On July 7, 1863, during the American Civil War, Colonel Kit Carson, acting under orders from Major General James Henry Carleton — a man purported to have a psychopathic hatred for Native Americans — began a scorched-earth campaign against the Navajo people. Carson’s men shot adult males on sight, rounded up women and children, and burned their crops and hogans. Those who didn’t surrender sought refuge in Canyon de Chelly, where Carson and his men hunted them down.
Looking at Ryan Singer’s painting Scorched Earth Policy, in which Star Wars archvillain Darth Vader is in hot pursuit of an X-wing fighter through a high-walled canyon, it’s easy to see how a young Navajo man, familiar with his tribal history, could relate to a movie story about a fight for freedom from tyranny. The painting is on exhibit in Childhood Mythologies at Form and Concept through May 25.
“Just being Native, there’s all these issues that I deal with: racism, self-identity, land use, environmental problems, historical contexts,” the 45-year-old artist told Pasatiempo. “I’ve been drawing all those [Star Wars] TIE fighters, stormtroopers, Darth Vader, and the Death Star since I was a kid.”
Characters from the Star Wars franchise are recurring figures in Singer’s paintings, as are dinosaurs, arcade games like Atari’s Centipede, and other games and puzzles that were popular pastimes for kids in the 1970s and ’80s, such as Simon and the Rubik’s Cube.
But he juxtaposes these pop-culture motifs with figures of Navajos in traditional dress, engaged in traditional activities — such as weaving or sand painting — and situated among the mesas and canyon-lands of the Navajo Nation. You don’t need to be familiar with the iconography of the Star Wars series to appreciate the contrast between them and the Native American motifs with which he pairs them. Although Star Wars imagery is a prominent part of his paintings, UFOs, blasting lasers, and other elements of sci-fi also make for incongruous features.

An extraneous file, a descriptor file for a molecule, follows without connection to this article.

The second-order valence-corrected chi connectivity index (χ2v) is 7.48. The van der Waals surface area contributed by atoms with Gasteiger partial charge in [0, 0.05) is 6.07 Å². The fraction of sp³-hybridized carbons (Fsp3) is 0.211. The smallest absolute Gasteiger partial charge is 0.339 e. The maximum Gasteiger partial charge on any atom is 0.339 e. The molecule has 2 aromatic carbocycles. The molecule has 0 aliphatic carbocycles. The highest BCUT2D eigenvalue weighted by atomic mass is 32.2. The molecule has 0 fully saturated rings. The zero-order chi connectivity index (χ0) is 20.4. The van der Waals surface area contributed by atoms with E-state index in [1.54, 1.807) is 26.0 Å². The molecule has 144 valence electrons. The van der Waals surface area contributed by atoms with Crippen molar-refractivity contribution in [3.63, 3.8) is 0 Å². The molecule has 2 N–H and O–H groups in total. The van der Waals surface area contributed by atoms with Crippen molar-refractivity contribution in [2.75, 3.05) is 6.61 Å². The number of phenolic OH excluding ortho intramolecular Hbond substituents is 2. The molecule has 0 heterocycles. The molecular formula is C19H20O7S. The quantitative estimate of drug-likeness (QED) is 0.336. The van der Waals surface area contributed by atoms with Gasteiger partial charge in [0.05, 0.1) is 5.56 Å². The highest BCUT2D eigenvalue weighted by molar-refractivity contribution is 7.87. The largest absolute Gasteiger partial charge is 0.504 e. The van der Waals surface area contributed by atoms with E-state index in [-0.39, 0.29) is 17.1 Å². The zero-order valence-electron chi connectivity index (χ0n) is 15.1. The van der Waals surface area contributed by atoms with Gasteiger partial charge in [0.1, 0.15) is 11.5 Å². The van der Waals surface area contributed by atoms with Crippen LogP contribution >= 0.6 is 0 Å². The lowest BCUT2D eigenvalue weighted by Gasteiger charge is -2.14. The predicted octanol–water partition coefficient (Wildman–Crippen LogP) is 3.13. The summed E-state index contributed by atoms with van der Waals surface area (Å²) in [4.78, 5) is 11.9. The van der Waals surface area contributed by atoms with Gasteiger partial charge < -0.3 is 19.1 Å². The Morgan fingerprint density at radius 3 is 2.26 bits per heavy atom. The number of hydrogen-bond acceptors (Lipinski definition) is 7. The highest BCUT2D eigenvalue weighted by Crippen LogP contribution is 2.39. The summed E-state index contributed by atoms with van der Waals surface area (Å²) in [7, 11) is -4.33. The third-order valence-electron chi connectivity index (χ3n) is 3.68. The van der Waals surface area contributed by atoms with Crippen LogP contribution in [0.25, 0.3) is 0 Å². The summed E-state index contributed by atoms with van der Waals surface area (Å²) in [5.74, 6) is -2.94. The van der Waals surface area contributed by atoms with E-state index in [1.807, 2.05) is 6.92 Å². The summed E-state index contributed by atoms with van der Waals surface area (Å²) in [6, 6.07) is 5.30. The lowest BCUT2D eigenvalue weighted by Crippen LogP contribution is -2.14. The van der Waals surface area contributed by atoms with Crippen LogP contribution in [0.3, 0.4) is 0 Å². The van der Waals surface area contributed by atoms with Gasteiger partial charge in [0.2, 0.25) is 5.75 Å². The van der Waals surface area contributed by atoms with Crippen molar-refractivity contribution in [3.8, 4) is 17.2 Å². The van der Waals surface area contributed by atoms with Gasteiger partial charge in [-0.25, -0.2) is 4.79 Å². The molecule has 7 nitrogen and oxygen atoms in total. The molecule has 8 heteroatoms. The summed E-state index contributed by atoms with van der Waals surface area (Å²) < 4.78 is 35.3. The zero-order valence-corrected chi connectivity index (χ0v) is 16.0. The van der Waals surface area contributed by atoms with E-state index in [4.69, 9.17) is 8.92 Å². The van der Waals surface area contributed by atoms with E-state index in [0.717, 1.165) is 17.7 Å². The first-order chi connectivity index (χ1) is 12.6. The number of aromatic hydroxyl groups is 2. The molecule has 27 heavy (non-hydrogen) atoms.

On the one hand, transposing figures like Star Wars’ Gamorreans, Ewoks, and Tusken Raiders to the deserts of Arizona is a totally natural thing to do, especially when you’re a kid. Who doesn’t imagine themselves in the roles of their big screen heroes? On the other hand, Singer uses these icons of pop culture as a commentary on the social and political issues facing Native peoples.
“There’s a deeper meaning behind the imagery,” he said. “When I was a kid, I could escape and pretend I was in another world, like most kids do. As I got older, that didn’t really go away. But I grew up, and I’ve become aware of all these different issues.”
Ryan grew up on the Navajo Nation in Tuba City, Arizona, but he now lives in Albuquerque. He supported himself as a full-time artist for about eight years but found it increasingly difficult to make a living off of his art after the economic downturn began in 2008. In 2014, in need of a job, he found employment at A Center for Function and Creativity in Albuquerque, where he still works, teaching art to adults with developmental disabilities. “We do art projects with them, art shows, outings to movies, museums, and parks. We try to do stuff that has to do with art. I have a lot of friends that are artists, and sometimes they let us bring them for studio visits. It can be rewarding. Sometimes I feel like I just hung out with my friends all day doing art projects. Then I come home and start working in my studio.”